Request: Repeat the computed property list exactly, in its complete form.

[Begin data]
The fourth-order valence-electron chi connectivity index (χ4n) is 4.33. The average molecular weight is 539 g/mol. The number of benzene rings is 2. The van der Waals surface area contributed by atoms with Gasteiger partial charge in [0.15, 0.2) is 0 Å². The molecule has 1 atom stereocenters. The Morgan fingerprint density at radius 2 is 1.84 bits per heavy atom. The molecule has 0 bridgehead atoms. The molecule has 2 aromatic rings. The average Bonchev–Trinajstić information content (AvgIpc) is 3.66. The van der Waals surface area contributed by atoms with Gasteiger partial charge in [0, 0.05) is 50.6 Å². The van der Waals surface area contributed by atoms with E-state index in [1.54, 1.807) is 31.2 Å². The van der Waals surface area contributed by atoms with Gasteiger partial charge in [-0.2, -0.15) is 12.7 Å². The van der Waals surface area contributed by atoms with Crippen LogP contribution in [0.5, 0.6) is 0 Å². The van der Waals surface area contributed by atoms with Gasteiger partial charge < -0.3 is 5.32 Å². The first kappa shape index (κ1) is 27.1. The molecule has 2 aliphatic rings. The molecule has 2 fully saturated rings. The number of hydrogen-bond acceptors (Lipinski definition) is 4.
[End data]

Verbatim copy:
The fourth-order valence-electron chi connectivity index (χ4n) is 4.33. The average molecular weight is 539 g/mol. The number of benzene rings is 2. The van der Waals surface area contributed by atoms with Gasteiger partial charge in [0.15, 0.2) is 0 Å². The molecule has 1 atom stereocenters. The Morgan fingerprint density at radius 2 is 1.84 bits per heavy atom. The molecule has 0 bridgehead atoms. The molecule has 2 aromatic rings. The average Bonchev–Trinajstić information content (AvgIpc) is 3.66. The van der Waals surface area contributed by atoms with Gasteiger partial charge in [0, 0.05) is 50.6 Å². The van der Waals surface area contributed by atoms with E-state index in [1.54, 1.807) is 31.2 Å². The van der Waals surface area contributed by atoms with Gasteiger partial charge in [-0.2, -0.15) is 12.7 Å². The van der Waals surface area contributed by atoms with Crippen LogP contribution in [0.5, 0.6) is 0 Å². The van der Waals surface area contributed by atoms with Gasteiger partial charge < -0.3 is 5.32 Å². The first kappa shape index (κ1) is 27.1. The molecule has 2 aliphatic rings. The molecule has 2 fully saturated rings. The number of hydrogen-bond acceptors (Lipinski definition) is 4.